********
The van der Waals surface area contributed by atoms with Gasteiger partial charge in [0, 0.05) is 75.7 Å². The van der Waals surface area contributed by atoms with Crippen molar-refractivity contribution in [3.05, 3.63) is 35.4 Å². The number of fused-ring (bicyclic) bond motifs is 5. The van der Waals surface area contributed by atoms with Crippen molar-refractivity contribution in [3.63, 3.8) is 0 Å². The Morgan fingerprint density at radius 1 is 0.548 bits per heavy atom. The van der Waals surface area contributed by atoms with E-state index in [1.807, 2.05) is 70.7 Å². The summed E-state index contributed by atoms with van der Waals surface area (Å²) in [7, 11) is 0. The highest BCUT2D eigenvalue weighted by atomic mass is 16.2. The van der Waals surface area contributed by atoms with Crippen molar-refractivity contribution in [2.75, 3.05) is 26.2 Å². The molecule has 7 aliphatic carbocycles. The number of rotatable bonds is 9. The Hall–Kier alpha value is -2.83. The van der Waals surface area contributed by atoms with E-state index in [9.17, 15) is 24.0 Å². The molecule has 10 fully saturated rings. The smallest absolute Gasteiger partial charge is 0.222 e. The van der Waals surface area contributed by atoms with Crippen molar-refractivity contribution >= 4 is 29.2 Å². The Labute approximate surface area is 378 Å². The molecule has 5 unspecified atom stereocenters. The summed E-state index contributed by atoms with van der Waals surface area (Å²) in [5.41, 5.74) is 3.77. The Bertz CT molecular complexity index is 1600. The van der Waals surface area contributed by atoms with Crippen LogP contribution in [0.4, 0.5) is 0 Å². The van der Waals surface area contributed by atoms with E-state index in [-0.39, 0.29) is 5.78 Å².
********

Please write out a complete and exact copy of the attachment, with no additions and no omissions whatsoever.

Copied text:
The van der Waals surface area contributed by atoms with Gasteiger partial charge in [0, 0.05) is 75.7 Å². The van der Waals surface area contributed by atoms with Crippen molar-refractivity contribution in [3.05, 3.63) is 35.4 Å². The number of fused-ring (bicyclic) bond motifs is 5. The van der Waals surface area contributed by atoms with Crippen molar-refractivity contribution in [3.63, 3.8) is 0 Å². The Morgan fingerprint density at radius 1 is 0.548 bits per heavy atom. The van der Waals surface area contributed by atoms with E-state index in [1.807, 2.05) is 70.7 Å². The summed E-state index contributed by atoms with van der Waals surface area (Å²) in [7, 11) is 0. The highest BCUT2D eigenvalue weighted by atomic mass is 16.2. The van der Waals surface area contributed by atoms with Crippen molar-refractivity contribution in [2.75, 3.05) is 26.2 Å². The molecule has 7 aliphatic carbocycles. The number of rotatable bonds is 9. The Hall–Kier alpha value is -2.83. The van der Waals surface area contributed by atoms with E-state index in [9.17, 15) is 24.0 Å². The molecule has 10 fully saturated rings. The smallest absolute Gasteiger partial charge is 0.222 e. The van der Waals surface area contributed by atoms with Crippen molar-refractivity contribution >= 4 is 29.2 Å². The Labute approximate surface area is 378 Å². The molecule has 5 unspecified atom stereocenters. The summed E-state index contributed by atoms with van der Waals surface area (Å²) in [5.41, 5.74) is 3.77. The Bertz CT molecular complexity index is 1600. The van der Waals surface area contributed by atoms with Crippen LogP contribution in [0.4, 0.5) is 0 Å². The van der Waals surface area contributed by atoms with E-state index in [-0.39, 0.29) is 5.78 Å².